FLINT TWP. — Police Chief George Sippert recently cited four officers for “outstanding work,” credited with saving the lives of two township residents.
At the March 6 township board meeting. Officers Lacey Lopez and Michael Schuyler were recognized for their lifesaving efforts involving an elderly township man on November 16, 2016 and Officers Barry Wascher and Neal Donovan were cited for saving the life of a township woman on February 11 of this year.
Chief Sippert presented all four officers with the “Flint Township Police Life Saving Citation.”
“We like to do these at township board meetings because oftentimes we hear negative things about police officers, not just here in Flint Township but in the entire nation,” Chief Sippert said, noting that officers respond to 911 calls regardless of the status of the caller.
Recounting the incident from last November, involving Officers Lopez and Schuyler, Chief Sippert said that it began about 9:11 p.m. when Officer Schuyler, while on patrol, noticed a man lying on the shoulder of the road near a mail box on West Court Street.
Officer Schuyler used his vehicle headlights to illuminate the man and saw that he was lying on his back and moving. Officer Schuyler called for backup then exited his patrol car to check the man’s breathing and pulse. Officer Lopez arrived on the scene to help, after hearing Schuyler’s call over dispatch. The two officers began administering cardiopulmonary resuscitation (CPR) to the man until emergency personnel arrived. The 65-yearold man was immediately transported to the hospital where he was listed in critical condition and remained for 12 days, Chief Sippert said. The man could not recall what happened to him except for walking to his mailbox. After his recovery, a few months later, he visited the police station to personally thank the officers for their help.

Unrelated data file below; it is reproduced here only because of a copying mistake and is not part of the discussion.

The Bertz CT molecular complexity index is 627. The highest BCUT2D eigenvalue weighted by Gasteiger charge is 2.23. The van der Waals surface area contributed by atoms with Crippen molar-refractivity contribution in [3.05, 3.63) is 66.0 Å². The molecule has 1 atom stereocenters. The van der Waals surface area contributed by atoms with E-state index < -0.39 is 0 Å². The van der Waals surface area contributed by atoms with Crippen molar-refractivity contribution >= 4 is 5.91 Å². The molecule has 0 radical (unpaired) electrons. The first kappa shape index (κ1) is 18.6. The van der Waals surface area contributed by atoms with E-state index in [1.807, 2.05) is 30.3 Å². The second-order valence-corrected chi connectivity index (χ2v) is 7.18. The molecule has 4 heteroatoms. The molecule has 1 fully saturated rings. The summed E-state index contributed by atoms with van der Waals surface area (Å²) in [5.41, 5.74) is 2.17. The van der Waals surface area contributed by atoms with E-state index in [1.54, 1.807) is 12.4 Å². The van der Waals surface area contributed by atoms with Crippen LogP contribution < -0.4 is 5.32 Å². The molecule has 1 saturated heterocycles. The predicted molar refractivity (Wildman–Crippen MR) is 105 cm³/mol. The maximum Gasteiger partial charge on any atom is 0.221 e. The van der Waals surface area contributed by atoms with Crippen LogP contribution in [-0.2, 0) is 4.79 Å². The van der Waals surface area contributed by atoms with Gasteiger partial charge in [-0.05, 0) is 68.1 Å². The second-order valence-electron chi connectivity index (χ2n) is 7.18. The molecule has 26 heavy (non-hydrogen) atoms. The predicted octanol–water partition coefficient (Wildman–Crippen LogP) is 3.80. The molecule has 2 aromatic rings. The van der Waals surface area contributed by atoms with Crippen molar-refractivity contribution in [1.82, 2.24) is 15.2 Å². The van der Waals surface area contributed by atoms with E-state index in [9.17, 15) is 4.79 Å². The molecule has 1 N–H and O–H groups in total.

“The officers quick action led to prolonging this man’s life,” Chief Sippert said, when presenting the citations, which were followed by applause and a standing ovation from the audience.
The second incident, which occurred just a few weeks ago, employed the use of Narcan, an anti-heroin overdose remedy that officers began carrying in recent months due to an increase in overdose calls.
At 12:50 a.m. on Feb. 11, Officers Wascher and Donovan were called to a home in the 2100 block of Nerredia Street where a 37-year-old woman had reportedly overdosed on pain medication.
Upon their arrival, the offices spoke with the woman’s father, who also lived there, and learned that she had consumed alcohol, pain medication, and ingested an unknown powder.
She was unconscious. Officer Wascher noticed that she was barely breathing and had a white power under her nostrils. As the officers provided care, they noticed that she stopped breathing. Officer Wascher quickly administered a dose of Narcan in an attempt to restore the woman’s breathing. After observing that this dose had no effect on the woman, Officer Donovan administered a second dose. The woman’s breathing returned and shortly afterwards she regained consciousness. She told officers she had been in a lot of pain and crushed and snorted a pill she has received from a friend, Chief Sippert said.
Emergency medical personnel arrived and the woman was taken to a local hospital for treatment. The quick response of both officers led to the survival of the woman, Chief Sippert said. If not for their actions, the woman had gone into respiratory arrest and would not have survived, he said.
Officers Donovan and Wascher also received a standing ovation from the audience, after receiving their citations.